:lol:
  • 0

#11 JohnFMIV

JohnFMIV
  • Guests

Posted 20 October 2005 - 06:13 PM

Richard, I would hate to see film replaced by digital just as much as you. I made that comment based on what I was hearing from a lot of people in these forums!
  • 0

#12 Tom Banks

Tom Banks
  • Basic Members
  • PipPipPip
  • 119 posts
  • Cinematographer
  • Los Angeles

Posted 20 October 2005 - 09:29 PM

John- I would hold up a little bit. My sister is junior at Tisch. I would keep the XL2, save your money, and wait because in a year you'll be working on 16mm for "free" in school. Thats why you're at school, to learn about shooting film properly. So in good time it will come. I say for now just keep shooting and focus on camera work, lighting, etc..
  • 0

#13 Phil Rhodes

Phil Rhodes
  • Sustaining Members
  • 11937 posts
  • Other

Posted 21 October 2005 - 06:49 AM

Hi,

I'm with the guy above. The cameras look enticingly cheap, until you figure out the costs of running them. The problem is that you never get to use it, so you never get any practice even at the things you could do just as well on video.

I've worked on quite a few independent productions which shot film, and with very few exceptions the level of craft that was being displayed was vastly inferior to the video productions. I believe there's two reasons for this - first the video guys tend to take it much more seriously because they know everyone's already looking down their noses at them, and secondly they've actually got some experience! The film guys might have done it twice before in their lives at the point they enter film school because they just can't afford to run the equipment.

Phil
  • 0

#14 Andy Sparaco SOC

Andy Sparaco SOC
  • Sustaining Members
  • 203 posts
  • Cinematographer
  • Chicago and most airline lounges

Posted 21 October 2005 - 12:02 PM

I've worked on quite a few independent productions which shot film, and with very few exceptions the level of craft that was being displayed was vastly inferior to the video productions. I believe there's two reasons for this - first the video guys tend to take it much more seriously because they know everyone's already looking down their noses at them, and secondly they've actually got some experience! The film guys might have done it twice before in their lives at the point they enter film school because they just can't afford to run the equipment.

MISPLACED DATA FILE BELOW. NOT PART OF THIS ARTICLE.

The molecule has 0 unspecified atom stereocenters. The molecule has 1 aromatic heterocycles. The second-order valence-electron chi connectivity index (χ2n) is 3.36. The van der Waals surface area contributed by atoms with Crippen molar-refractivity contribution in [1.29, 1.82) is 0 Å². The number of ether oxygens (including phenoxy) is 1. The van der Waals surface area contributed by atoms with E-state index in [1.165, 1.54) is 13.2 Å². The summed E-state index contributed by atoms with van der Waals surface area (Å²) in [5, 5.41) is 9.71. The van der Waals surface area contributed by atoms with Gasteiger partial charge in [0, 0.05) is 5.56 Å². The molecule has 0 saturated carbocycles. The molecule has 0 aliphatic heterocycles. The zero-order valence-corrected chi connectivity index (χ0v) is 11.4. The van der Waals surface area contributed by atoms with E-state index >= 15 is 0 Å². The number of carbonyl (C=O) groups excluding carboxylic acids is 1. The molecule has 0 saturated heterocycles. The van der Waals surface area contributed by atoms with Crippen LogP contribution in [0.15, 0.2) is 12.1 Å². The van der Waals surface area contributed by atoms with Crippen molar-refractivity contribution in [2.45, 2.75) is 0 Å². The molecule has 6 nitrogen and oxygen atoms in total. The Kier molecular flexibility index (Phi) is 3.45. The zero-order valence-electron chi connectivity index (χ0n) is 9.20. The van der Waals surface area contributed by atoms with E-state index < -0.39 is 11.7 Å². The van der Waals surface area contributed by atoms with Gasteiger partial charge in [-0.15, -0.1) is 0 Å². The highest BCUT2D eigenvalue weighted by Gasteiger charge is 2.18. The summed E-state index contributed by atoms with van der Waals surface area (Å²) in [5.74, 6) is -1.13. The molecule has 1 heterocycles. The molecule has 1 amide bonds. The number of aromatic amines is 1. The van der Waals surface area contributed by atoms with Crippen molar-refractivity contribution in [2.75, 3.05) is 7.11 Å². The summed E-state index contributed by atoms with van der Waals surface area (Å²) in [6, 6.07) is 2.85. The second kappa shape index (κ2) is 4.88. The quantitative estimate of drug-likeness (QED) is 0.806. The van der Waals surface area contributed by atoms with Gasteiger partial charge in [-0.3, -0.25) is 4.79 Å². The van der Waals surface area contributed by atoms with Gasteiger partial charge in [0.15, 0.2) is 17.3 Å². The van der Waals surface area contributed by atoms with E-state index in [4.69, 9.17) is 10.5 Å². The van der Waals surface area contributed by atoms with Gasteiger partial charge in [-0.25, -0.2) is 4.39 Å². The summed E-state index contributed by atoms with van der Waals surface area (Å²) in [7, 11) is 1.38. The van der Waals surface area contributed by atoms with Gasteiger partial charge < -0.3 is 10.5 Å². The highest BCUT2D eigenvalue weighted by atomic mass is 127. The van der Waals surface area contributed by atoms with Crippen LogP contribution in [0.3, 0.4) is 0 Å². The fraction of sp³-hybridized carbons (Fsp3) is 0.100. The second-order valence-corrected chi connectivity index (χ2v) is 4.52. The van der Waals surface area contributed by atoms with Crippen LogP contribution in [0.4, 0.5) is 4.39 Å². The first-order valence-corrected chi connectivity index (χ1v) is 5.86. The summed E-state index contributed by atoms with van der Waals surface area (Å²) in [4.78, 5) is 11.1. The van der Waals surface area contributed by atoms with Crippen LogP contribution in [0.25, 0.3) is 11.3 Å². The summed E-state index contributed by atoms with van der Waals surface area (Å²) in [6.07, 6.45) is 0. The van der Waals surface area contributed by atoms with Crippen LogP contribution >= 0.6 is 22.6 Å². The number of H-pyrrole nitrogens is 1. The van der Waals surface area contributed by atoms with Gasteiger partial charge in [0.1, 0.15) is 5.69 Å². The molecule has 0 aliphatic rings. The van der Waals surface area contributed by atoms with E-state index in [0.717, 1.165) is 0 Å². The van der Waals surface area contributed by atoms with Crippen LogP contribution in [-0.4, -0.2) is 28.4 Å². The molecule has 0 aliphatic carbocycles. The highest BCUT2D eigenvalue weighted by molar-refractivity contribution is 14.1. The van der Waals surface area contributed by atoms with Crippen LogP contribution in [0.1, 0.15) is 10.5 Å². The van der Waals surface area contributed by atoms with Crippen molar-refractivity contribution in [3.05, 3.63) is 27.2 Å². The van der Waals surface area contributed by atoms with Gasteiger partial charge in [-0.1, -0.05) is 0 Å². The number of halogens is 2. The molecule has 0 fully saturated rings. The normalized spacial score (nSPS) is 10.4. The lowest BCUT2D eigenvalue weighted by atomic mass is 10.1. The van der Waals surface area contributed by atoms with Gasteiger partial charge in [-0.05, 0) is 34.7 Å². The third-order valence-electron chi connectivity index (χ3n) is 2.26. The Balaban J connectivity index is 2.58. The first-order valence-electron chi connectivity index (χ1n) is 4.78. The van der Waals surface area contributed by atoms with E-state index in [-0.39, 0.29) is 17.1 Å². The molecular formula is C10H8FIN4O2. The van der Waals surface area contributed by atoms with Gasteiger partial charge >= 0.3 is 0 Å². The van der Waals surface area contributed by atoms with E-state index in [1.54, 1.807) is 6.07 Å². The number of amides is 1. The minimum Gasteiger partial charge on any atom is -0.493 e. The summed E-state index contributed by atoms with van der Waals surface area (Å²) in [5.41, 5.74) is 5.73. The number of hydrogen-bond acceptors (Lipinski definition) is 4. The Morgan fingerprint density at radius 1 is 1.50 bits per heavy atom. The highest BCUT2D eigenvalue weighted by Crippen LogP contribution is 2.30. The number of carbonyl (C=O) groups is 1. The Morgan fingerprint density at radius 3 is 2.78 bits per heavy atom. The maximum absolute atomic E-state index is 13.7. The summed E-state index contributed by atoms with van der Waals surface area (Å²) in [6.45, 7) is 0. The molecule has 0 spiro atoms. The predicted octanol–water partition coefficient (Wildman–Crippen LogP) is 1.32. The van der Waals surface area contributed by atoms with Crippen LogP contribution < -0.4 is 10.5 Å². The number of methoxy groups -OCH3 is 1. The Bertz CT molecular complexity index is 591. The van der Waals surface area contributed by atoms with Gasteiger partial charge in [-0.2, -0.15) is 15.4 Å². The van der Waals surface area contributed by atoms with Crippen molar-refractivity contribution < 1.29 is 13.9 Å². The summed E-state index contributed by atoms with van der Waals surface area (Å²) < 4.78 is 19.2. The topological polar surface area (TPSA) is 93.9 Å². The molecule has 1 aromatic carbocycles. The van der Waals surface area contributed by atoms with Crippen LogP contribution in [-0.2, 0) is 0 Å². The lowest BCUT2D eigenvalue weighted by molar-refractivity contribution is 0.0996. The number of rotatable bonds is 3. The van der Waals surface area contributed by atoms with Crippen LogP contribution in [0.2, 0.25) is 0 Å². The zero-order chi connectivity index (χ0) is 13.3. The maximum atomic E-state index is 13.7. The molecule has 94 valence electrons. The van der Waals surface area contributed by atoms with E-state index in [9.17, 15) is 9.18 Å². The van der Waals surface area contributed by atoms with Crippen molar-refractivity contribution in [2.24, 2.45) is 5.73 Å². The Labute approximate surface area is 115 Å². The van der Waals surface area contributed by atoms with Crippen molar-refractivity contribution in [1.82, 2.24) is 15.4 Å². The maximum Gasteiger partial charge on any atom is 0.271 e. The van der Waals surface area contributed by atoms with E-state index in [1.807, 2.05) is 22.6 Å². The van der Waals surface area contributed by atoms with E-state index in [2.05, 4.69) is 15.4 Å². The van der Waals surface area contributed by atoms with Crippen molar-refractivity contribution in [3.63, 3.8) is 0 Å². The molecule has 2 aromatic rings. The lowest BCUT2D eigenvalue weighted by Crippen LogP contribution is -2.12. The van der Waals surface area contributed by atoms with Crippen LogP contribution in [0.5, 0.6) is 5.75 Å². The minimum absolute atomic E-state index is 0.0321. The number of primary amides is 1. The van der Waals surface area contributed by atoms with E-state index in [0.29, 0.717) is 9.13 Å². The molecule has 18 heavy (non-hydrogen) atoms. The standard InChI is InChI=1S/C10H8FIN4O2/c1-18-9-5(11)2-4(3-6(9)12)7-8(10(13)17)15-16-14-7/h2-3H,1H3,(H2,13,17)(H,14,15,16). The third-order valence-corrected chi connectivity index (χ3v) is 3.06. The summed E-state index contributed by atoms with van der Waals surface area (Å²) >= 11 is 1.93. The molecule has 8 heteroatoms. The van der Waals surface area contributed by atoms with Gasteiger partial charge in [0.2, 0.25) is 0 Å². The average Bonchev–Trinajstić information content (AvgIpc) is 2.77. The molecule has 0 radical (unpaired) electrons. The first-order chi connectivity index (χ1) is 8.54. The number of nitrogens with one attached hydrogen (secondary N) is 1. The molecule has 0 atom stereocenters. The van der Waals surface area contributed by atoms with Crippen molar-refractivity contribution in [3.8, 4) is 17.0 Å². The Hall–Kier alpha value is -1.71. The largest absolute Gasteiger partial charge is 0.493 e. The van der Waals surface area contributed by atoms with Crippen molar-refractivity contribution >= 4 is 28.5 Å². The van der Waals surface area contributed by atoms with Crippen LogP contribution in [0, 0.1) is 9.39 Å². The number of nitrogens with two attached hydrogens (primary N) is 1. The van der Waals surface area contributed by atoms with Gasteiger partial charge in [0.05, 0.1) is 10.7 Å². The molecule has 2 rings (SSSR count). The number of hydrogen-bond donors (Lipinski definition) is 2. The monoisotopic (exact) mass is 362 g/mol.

Phil I see the opposite -video folks working on film projects who have never follow focused. are totally perplexed with a depth of field table. think using a tape measure to confirm focus and determine the depth of field required to hold focus is "quaint".

I see inferior perfomance from video folks attempting to shoot film as if it was just a different flavor of video camera.

That said I worked with an AC who had only HD experience previous to working with me on a short "feature" and he was dam good- a little challenged by the changing bag though :D
  • 0

#15 Rolfe Klement

Rolfe Klement
  • Basic Members
  • PipPipPipPip
  • 668 posts
  • Director
  • London | LA

Posted 21 October 2005 - 12:40 PM

I bought my own 35mm camera and it is a MOS. I would go straight to 35mm. With deals and favours I can get a shooting cost of $65 a min - and even cheaper without TK and using short ends ... which sounds expensive considering video but at a 4 to 1 ratio - we can shoot a 3min music video in 35mm for a couple of grand

There are some things to be aware of when getting a 35mm camera (stuff I learnt the hard way)

A decent camera and some lenses should come to about $7000
The resale value is quite high (whereas a DV camera is worthless the moment it comes out of the shop)
The skills learnt on 35mm are very valuable in a real world production arena (shooting ratios - camera rigging - car mounting etc)

Getting a camera and some mags and 3 lenses is still a long way from all the kit...

First and foremost you need power for the camera (batteries and converters can get expensive)
Video assist - you can make a reasonable one for about $1500
Follow focus - no deals on this (plan on at least $1500) - resale value is very high
Tripods and heads - get heavy (cheap) or expensive (lightweight)
baseplates and rods - hold their value but get heavy

So the package becomes bigger and bigger and more weight to move around - but many accessories hold their value.

So for total financial outlay and experience gained assuming you sell all your kit after 2 years is higher than if you chose the video path